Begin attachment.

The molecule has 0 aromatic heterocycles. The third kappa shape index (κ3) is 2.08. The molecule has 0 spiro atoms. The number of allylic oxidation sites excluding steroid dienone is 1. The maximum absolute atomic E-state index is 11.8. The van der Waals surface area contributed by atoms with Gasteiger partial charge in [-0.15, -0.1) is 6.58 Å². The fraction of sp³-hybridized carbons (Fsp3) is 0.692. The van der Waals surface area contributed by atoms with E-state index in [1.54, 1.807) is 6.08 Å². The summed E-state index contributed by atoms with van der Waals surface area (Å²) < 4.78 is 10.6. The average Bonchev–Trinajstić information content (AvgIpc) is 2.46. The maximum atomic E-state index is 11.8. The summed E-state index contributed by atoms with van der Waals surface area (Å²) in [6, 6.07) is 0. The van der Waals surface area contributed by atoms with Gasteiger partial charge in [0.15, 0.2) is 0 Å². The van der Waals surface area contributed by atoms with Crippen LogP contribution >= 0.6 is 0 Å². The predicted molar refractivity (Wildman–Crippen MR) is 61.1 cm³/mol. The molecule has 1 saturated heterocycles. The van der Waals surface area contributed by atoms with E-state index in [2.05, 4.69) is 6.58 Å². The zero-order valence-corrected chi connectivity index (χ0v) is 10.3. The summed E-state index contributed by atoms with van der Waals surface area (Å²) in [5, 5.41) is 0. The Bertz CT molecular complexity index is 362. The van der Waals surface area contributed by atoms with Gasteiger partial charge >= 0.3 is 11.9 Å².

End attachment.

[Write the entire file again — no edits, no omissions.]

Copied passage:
The molecule has 0 aromatic heterocycles. The third kappa shape index (κ3) is 2.08. The molecule has 0 spiro atoms. The number of allylic oxidation sites excluding steroid dienone is 1. The maximum absolute atomic E-state index is 11.8. The van der Waals surface area contributed by atoms with Gasteiger partial charge in [-0.15, -0.1) is 6.58 Å². The fraction of sp³-hybridized carbons (Fsp3) is 0.692. The van der Waals surface area contributed by atoms with E-state index in [1.54, 1.807) is 6.08 Å². The summed E-state index contributed by atoms with van der Waals surface area (Å²) < 4.78 is 10.6. The average Bonchev–Trinajstić information content (AvgIpc) is 2.46. The maximum atomic E-state index is 11.8. The summed E-state index contributed by atoms with van der Waals surface area (Å²) in [6, 6.07) is 0. The van der Waals surface area contributed by atoms with Gasteiger partial charge in [0.15, 0.2) is 0 Å². The van der Waals surface area contributed by atoms with Crippen LogP contribution >= 0.6 is 0 Å². The predicted molar refractivity (Wildman–Crippen MR) is 61.1 cm³/mol. The molecule has 1 saturated heterocycles. The van der Waals surface area contributed by atoms with E-state index in [2.05, 4.69) is 6.58 Å². The zero-order valence-corrected chi connectivity index (χ0v) is 10.3. The summed E-state index contributed by atoms with van der Waals surface area (Å²) in [5, 5.41) is 0. The Bertz CT molecular complexity index is 362. The van der Waals surface area contributed by atoms with Gasteiger partial charge >= 0.3 is 11.9 Å².